This is a quick and dirty edit by Vincent Kardasik from the paddle session in Belharra, France on January 7th, 2014. After Winter Storm Hercules unleashed the Black Swell onto the old continent, a host of the world’s best big wave surfers, including Shane Dorian, Benjamin Sanchis, Jamie Mitchell, and Grant “Twiggy” Baker, tackled some extraordinarily big waves.
Six out of the ten waves waves come from Yadin Nicol, Sebastian Zeitz, Miguel Pupo, Mick Fanning, John John Florence and Gabriel Medina. The other four come from one man, Kelly Slater.
This humble man goes by the name of Neal Purchase JNR. A smooth, smooth surfer who will give you a great look into how to surf a single fin with power and skill somewhere in Sumatra. It’s a dying age of power and style but we don’t think it will ever become void.
Indonesia has got to be the best place in the world to surf and Ellis got his waves somewhere in North Sumatra.
Australia’s Kai Hing ditches his homebreak and heads to Indo to ditch his fins. The kid aint have the budgets of others, or anywhere near the same time abroad and in the brine, but he sure knows how to ditch class for a week and enjoy Indonesia.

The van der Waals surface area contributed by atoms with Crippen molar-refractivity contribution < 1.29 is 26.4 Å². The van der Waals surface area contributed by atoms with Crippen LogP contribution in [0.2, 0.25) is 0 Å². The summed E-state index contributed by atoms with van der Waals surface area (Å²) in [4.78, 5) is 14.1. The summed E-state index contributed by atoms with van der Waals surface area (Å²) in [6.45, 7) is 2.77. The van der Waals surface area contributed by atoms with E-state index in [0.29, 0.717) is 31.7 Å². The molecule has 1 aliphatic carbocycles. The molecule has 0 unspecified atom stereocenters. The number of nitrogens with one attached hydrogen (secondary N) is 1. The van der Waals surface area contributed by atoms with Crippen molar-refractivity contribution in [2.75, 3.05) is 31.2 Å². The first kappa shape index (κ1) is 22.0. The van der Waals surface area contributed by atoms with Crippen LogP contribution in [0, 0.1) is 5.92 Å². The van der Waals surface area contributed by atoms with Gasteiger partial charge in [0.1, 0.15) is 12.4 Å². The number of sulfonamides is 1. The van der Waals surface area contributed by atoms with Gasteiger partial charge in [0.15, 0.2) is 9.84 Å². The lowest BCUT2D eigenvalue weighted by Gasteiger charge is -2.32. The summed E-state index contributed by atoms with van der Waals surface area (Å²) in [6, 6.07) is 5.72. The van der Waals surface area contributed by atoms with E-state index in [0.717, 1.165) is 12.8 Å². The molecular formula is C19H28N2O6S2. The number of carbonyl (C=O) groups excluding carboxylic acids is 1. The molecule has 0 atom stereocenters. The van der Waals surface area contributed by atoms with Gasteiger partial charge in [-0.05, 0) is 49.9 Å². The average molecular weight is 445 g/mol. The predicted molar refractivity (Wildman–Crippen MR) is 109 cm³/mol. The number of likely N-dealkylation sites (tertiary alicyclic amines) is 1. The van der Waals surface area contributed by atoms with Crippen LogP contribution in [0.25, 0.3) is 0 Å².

Huntington Beach’s Bryan Van Arsdale dips out of California in search of something better. No filmer, four boards and one month of Bintangs. Watch as Bryan makes his way to Nias and a few other locations around Bali.
Afends team riders Torren Martyn & Duncan McNicol have just returned their ‘Tropical Bender’ having chased what was set to be the swell of the season up in North Sumatra.
Surf cameraman Larry Haynes filmed Kirk Passmore’s wave at Outside Alligator’s that lead to his death. “His father contacted me and said he we wanted me to share his son’s last wave,” said Haynes.
Indonesia has got to be the best place in the world to surf in those onshore, afternoon conditions. This is a young Hawaiian named Ian Gentil gets barreled, lays rail and even floats a few stalefish for good measure. Enjoy this 5 minutes of Indonesian roaming, slipping and sliding.
We were all pretty depressed—holed up on an Atlantic island with a clean, 10-foot swell, perfect winds…and nowhere to surf. Despite a severely undulated coastline and great swell exposure, the near-shore bathymetry prevented any kind of reasonable wave from breaking. Lines of swell would march towards shore, producing nothing but gigantic, unsurfable shore pound.